The European Central Bank will take a snapshot of the capital positions of the region’s banks at the end of 2013 for an asset-quality review (AQR) next year to work out which of them will need fresh funds. The upcoming review has created some demand for euros to help shore up banks’ balance sheets, traders said.
“There’s a lot of attention on the AQR, and there’s some positioning ahead of the end of the calendar year,” said John Hardy, FX strategist at Danske Bank in Copenhagen.
Comments from Jens Weidmann, the Bundesbank chief and a member of the European Central Bank Governing Council, also helped the euro. He warned that although the euro zone’s current low interest rate is justified, weak inflation does not give a license for “arbitrary monetary easing.
The euro rose as high as $1.3892, according to Reuters data, the highest since October 2011. It was last up 0.3 percent at $1.3738.
The currency has risen more than 10 cents from a low hit in July below $1.28, as the euro zone economy came out of a recession triggered by its debt crisis.
Unlike the U.S. and Japanese central banks, the European Central Bank has not been actively expanding its balance sheet, giving an additional boost to the euro.
Here’s what a stronger euro means for France, the second-largest and arguably worst-managed eurozone country:
French Economy Contracts 0.1% In Third Quarter
The final estimate of France’s gross domestic product, or GDP, in the third quarter remained unchanged at the previous estimation of a contraction of 0.1 percent, indicating that the euro zone’s second-largest economy is struggling to sustain the rebound it witnessed in the second quarter with a growth of 0.6 percent.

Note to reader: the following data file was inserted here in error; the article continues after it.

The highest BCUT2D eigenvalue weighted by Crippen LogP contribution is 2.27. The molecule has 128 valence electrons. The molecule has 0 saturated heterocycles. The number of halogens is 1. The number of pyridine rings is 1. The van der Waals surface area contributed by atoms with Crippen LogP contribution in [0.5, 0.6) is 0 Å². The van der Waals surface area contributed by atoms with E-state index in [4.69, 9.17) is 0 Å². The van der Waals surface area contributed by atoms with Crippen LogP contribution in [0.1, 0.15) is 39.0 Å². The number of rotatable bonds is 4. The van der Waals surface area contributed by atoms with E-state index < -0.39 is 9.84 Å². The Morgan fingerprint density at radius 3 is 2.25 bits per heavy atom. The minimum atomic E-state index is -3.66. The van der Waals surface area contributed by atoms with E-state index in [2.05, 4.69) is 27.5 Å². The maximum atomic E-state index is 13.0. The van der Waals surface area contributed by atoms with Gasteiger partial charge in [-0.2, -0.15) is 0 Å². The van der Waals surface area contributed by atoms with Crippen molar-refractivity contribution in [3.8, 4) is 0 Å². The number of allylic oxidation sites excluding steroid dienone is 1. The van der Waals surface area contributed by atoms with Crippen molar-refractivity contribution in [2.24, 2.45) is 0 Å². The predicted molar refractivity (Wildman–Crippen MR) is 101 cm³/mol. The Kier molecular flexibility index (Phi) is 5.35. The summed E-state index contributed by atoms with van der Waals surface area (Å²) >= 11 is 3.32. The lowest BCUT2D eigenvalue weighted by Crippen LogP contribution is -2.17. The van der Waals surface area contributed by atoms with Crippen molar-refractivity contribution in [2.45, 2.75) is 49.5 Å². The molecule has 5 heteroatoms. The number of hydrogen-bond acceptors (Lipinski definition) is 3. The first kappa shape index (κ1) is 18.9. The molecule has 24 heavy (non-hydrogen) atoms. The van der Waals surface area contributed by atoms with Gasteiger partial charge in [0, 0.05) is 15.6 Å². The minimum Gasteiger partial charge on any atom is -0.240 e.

The third-quarter GDP growth was in line with analysts’ estimates. According to data released on Tuesday by the National Institute of Statistics and Economic Studies, the deficit in foreign-trade balance contributed (-0.6 points) to the contraction in the third quarter, compared to the positive (0.1 percent) contribution made in the preceding quarter.
At the beginning of 2013, most of the eurozone was either still in recession or just barely climbing out. Then the euro started rising, making European products more expensive and therefore harder to sell, which depressed those countries’ export sectors and made debts more burdensome. So now, under the forced austerity of an appreciating currency, countries like France that were barely growing are back in contraction. And countries likeGreece that were flat on their back are now flirting with dissolution.
Recessions – especially never-ending recessions – are fatal for incumbent politicians, so pressure is building for a European version of Japan’s “Abenomics,” in which the European Central Bank is bullied into setting explicit inflation targets and monetizing as much debt as necessary to get there. The question is, will it happen before the downward momentum spawns political chaos that spreads to the rest of the world. See Italian President Warns of Violent Unrest in 2014.
Preface by Washington’s Blog: We documented in 2009 that fascism and our current crony capitalist economy are indistinguishable.
We noted in 2011 that America’s public resources are being raped and pillaged … just like those of small debt-saddled countries like Greece.
The following short – but important – piece by Eric Zuesse shows that looting and privatization of public resources was a hallmark of fascist Germany and Italy … and America today.
Washington’s Blog is non-partisan. We believe that the war between liberals and conservatives is a false divide-and-conquer dog-and-pony show created by the powers that be to keep the American people divided and distracted. See this, this, this, this, this, this, this, this, this and this.
We can argue it either way, because we are ideologically neutral: allowing the private sector to own and manage resources is good … or allowing the public sector to do so is healthy.